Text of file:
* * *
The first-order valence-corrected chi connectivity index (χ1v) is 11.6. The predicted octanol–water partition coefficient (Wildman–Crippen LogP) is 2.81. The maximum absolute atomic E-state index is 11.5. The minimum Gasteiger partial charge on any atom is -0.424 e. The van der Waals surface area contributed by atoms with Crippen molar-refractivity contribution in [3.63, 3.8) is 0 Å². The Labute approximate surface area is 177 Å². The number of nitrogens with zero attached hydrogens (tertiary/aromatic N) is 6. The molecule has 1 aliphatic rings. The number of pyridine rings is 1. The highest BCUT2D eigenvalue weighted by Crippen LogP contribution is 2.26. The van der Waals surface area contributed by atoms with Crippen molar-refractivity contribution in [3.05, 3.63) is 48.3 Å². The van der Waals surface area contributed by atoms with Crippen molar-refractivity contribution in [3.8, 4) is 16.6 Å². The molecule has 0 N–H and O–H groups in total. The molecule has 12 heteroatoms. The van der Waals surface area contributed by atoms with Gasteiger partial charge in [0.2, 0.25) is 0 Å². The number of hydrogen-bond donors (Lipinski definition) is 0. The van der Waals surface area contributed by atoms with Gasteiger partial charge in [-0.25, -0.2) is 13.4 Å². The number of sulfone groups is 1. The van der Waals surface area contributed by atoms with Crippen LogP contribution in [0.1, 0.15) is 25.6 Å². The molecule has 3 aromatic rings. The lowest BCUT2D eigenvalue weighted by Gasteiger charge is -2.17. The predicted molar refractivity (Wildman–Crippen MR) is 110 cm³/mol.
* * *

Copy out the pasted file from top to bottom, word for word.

The first-order valence-corrected chi connectivity index (χ1v) is 11.6. The predicted octanol–water partition coefficient (Wildman–Crippen LogP) is 2.81. The maximum absolute atomic E-state index is 11.5. The minimum Gasteiger partial charge on any atom is -0.424 e. The van der Waals surface area contributed by atoms with Crippen molar-refractivity contribution in [3.63, 3.8) is 0 Å². The Labute approximate surface area is 177 Å². The number of nitrogens with zero attached hydrogens (tertiary/aromatic N) is 6. The molecule has 1 aliphatic rings. The number of pyridine rings is 1. The highest BCUT2D eigenvalue weighted by Crippen LogP contribution is 2.26. The van der Waals surface area contributed by atoms with Crippen molar-refractivity contribution in [3.05, 3.63) is 48.3 Å². The van der Waals surface area contributed by atoms with Crippen molar-refractivity contribution in [3.8, 4) is 16.6 Å². The molecule has 0 N–H and O–H groups in total. The molecule has 12 heteroatoms. The van der Waals surface area contributed by atoms with Gasteiger partial charge in [0.2, 0.25) is 0 Å². The number of hydrogen-bond donors (Lipinski definition) is 0. The van der Waals surface area contributed by atoms with Gasteiger partial charge in [-0.25, -0.2) is 13.4 Å². The number of sulfone groups is 1. The van der Waals surface area contributed by atoms with Crippen LogP contribution in [0.1, 0.15) is 25.6 Å². The molecule has 3 aromatic rings. The lowest BCUT2D eigenvalue weighted by Gasteiger charge is -2.17. The predicted molar refractivity (Wildman–Crippen MR) is 110 cm³/mol.